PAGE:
California Bill Seeks Warnings On Sugary Drinks
Don't Miss This
- ICE: Local Authorities Have Denied 8,800 Federal Immigration Hold Requests This Year
- Modesto Wants To Crack Down On Residents Parking Cars On Lawns
- Republican Lawmakers Call For Travel Ban From West Africa Amid Ebola Fears
- Taryn Manning Of ‘Orange Is the New Black’ To Headline Grave Digger’s Ball
- Is Former Sacramento Real-Estate Mogul Once Accused Of Secret Recording At It Again?
Get Breaking News First
SACRAMENTO, Calif. (CBS/AP) — California would become the first state to require warning labels on sodas and other sugary drinks under a proposal in the state Legislature.
Democratic Sen. William Monning has the support of several medical groups for the bill he announced Thursday.
CBS13 spoke to Monning today, who says it’s not just what’s on the inside that’s killing our children, but what’s not on the outside.
“Consumer warning labels…placed on sweetened beverages,” said Sen. Monning.
Monning’s new bill called “The Sugar-Sweetened Beverages Warning Act” wants labels resembling those on cigarettes, placed on every soda bottle, can, vending machine and dispenser, warning families about the dangers of obesity, diabetes and tooth decay.
“The science is even more compelling,” said Dr. Harold Goldstein with the California Center for Public Advocacy.
According to the website SodaWarningLabel.org, children drinking just one soda a day increase their chances of obesity by 55 percent and increase their chances of dying from a heart attack later in life by 30 percent. It also increases the child’s likelihood of developing type-two diabetes.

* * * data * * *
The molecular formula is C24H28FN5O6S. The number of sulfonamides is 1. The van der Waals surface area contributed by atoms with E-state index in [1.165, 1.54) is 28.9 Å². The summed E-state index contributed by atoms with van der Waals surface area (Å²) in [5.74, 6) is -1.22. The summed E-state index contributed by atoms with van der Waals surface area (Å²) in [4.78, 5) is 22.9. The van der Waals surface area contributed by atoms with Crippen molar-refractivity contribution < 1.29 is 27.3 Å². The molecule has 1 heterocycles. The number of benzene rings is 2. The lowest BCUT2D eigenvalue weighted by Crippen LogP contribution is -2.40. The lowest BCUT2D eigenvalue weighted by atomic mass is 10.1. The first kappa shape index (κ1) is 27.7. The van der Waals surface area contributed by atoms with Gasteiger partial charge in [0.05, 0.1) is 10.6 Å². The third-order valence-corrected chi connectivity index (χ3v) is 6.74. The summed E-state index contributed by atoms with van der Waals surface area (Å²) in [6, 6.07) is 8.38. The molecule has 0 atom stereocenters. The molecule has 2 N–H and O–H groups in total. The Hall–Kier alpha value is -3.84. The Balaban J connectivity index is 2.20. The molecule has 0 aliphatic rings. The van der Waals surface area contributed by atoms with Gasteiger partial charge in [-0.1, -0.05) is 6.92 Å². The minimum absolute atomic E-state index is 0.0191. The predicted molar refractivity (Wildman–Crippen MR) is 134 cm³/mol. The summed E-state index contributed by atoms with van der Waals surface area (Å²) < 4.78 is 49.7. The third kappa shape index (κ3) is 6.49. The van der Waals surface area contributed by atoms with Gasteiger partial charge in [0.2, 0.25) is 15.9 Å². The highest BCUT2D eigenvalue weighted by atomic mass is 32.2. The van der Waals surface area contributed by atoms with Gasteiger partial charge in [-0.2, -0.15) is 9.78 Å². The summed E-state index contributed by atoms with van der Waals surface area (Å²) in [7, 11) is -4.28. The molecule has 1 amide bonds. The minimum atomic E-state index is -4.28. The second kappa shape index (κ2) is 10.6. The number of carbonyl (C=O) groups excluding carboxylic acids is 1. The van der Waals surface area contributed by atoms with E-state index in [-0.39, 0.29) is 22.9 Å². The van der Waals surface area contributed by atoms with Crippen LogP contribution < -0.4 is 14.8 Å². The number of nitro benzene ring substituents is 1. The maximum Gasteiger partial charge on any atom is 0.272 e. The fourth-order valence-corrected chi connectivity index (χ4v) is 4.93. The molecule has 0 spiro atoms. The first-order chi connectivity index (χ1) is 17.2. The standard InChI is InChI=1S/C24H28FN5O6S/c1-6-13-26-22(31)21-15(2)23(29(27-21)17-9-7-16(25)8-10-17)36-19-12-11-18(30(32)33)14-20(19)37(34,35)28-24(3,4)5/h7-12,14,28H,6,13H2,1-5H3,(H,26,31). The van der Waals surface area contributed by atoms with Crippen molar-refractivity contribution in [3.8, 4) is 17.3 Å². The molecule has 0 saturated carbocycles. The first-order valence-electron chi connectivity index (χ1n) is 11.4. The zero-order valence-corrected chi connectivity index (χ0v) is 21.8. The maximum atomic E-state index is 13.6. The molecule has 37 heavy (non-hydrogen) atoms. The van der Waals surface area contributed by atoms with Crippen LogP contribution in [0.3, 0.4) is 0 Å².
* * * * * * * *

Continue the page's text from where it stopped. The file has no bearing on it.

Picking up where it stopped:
“I don’t think it’ll matter. I think soda will always sell,” said David Hunter at Taylor Grocery Store.
But those who drink and sell the popular products believe the senator’s effort is a losing battle. The beverage industry is a marketing machine.
“Soda has taken marketing to the next level. Everyone will [drink] sports drinks. They are going to market it toward adults, towards kids,” said Hunter.
“It’s hard sometimes to break that cycle of change,” said Dr. Ashy Wolfe.
Those supporting the bill say it’s all about families starting the conversation, “to carefully think about the choices they are making,” says Wolfe.
“We see it as a critical warning tool to provoke conversation of strategies of education,” says Monning
The senator also tells CBS13 he understands this is going to be an uphill battle.
(TM and © Copyright 2010 CBS Radio Inc. and its relevant subsidiaries. CBS RADIO and EYE Logo TM and Copyright 2010 CBS Broadcasting Inc. Used under license. All Rights Reserved. This material may not be published, broadcast, rewritten, or Redistributed. The Associated Press contributed to this report.)